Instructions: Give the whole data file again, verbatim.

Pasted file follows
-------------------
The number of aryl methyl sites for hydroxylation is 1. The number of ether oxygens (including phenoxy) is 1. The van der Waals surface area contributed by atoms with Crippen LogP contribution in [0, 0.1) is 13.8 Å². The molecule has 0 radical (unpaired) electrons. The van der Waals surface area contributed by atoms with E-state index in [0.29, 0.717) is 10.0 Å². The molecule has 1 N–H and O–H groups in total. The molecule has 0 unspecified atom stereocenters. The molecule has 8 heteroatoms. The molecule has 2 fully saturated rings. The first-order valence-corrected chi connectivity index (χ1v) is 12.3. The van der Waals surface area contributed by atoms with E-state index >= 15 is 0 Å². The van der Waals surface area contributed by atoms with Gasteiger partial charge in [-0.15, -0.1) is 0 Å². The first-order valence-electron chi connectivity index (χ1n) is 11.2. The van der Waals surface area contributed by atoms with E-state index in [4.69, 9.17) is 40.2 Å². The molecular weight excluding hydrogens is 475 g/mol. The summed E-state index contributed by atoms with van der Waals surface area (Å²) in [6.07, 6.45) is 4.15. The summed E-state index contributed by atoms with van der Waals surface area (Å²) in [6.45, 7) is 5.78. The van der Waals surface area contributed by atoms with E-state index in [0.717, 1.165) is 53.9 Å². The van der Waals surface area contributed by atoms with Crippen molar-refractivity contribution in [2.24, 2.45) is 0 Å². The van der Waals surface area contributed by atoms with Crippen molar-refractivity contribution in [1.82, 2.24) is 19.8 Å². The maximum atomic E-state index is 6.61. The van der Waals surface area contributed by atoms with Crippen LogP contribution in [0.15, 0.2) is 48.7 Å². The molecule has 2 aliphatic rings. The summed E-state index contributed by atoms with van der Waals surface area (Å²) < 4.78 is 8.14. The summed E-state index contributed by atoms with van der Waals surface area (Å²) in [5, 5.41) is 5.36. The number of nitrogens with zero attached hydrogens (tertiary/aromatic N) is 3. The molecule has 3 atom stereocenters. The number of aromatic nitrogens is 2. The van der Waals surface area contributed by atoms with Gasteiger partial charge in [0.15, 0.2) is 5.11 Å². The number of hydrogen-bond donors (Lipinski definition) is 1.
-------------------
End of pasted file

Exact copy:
The number of aryl methyl sites for hydroxylation is 1. The number of ether oxygens (including phenoxy) is 1. The van der Waals surface area contributed by atoms with Crippen LogP contribution in [0, 0.1) is 13.8 Å². The molecule has 0 radical (unpaired) electrons. The van der Waals surface area contributed by atoms with E-state index in [0.29, 0.717) is 10.0 Å². The molecule has 1 N–H and O–H groups in total. The molecule has 0 unspecified atom stereocenters. The molecule has 8 heteroatoms. The molecule has 2 fully saturated rings. The first-order valence-corrected chi connectivity index (χ1v) is 12.3. The van der Waals surface area contributed by atoms with E-state index >= 15 is 0 Å². The van der Waals surface area contributed by atoms with Gasteiger partial charge in [-0.15, -0.1) is 0 Å². The first-order valence-electron chi connectivity index (χ1n) is 11.2. The van der Waals surface area contributed by atoms with E-state index in [4.69, 9.17) is 40.2 Å². The molecular weight excluding hydrogens is 475 g/mol. The summed E-state index contributed by atoms with van der Waals surface area (Å²) in [6.07, 6.45) is 4.15. The summed E-state index contributed by atoms with van der Waals surface area (Å²) in [6.45, 7) is 5.78. The van der Waals surface area contributed by atoms with E-state index in [0.717, 1.165) is 53.9 Å². The van der Waals surface area contributed by atoms with Crippen molar-refractivity contribution in [2.24, 2.45) is 0 Å². The van der Waals surface area contributed by atoms with Crippen molar-refractivity contribution in [1.82, 2.24) is 19.8 Å². The maximum atomic E-state index is 6.61. The van der Waals surface area contributed by atoms with Crippen LogP contribution in [0.15, 0.2) is 48.7 Å². The molecule has 2 aliphatic rings. The summed E-state index contributed by atoms with van der Waals surface area (Å²) < 4.78 is 8.14. The summed E-state index contributed by atoms with van der Waals surface area (Å²) in [5, 5.41) is 5.36. The number of nitrogens with zero attached hydrogens (tertiary/aromatic N) is 3. The molecule has 3 atom stereocenters. The number of aromatic nitrogens is 2. The van der Waals surface area contributed by atoms with Gasteiger partial charge in [0.15, 0.2) is 5.11 Å². The number of hydrogen-bond donors (Lipinski definition) is 1.